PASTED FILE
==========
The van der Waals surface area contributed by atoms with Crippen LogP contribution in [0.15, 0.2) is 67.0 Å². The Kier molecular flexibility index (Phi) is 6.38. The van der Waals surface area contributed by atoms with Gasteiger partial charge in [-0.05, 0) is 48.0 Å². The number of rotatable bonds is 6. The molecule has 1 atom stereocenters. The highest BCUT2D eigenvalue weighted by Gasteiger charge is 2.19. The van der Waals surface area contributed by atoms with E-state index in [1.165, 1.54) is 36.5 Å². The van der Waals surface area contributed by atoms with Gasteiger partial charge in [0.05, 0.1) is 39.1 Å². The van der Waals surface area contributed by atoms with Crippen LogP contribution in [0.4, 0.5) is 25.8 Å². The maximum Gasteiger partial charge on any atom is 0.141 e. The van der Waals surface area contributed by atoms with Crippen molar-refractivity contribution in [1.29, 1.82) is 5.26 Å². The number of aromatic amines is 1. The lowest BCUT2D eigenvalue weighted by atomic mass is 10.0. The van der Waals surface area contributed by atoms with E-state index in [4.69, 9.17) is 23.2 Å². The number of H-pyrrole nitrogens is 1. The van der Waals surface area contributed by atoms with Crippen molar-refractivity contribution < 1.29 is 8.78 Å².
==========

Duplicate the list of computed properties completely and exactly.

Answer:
The van der Waals surface area contributed by atoms with Crippen LogP contribution in [0.15, 0.2) is 67.0 Å². The Kier molecular flexibility index (Phi) is 6.38. The van der Waals surface area contributed by atoms with Gasteiger partial charge in [-0.05, 0) is 48.0 Å². The number of rotatable bonds is 6. The molecule has 1 atom stereocenters. The highest BCUT2D eigenvalue weighted by Gasteiger charge is 2.19. The van der Waals surface area contributed by atoms with E-state index in [1.165, 1.54) is 36.5 Å². The van der Waals surface area contributed by atoms with Gasteiger partial charge in [0.05, 0.1) is 39.1 Å². The van der Waals surface area contributed by atoms with Crippen LogP contribution in [0.4, 0.5) is 25.8 Å². The maximum Gasteiger partial charge on any atom is 0.141 e. The van der Waals surface area contributed by atoms with Crippen molar-refractivity contribution in [1.29, 1.82) is 5.26 Å². The number of aromatic amines is 1. The lowest BCUT2D eigenvalue weighted by atomic mass is 10.0. The van der Waals surface area contributed by atoms with E-state index in [4.69, 9.17) is 23.2 Å². The number of H-pyrrole nitrogens is 1. The van der Waals surface area contributed by atoms with Crippen molar-refractivity contribution < 1.29 is 8.78 Å².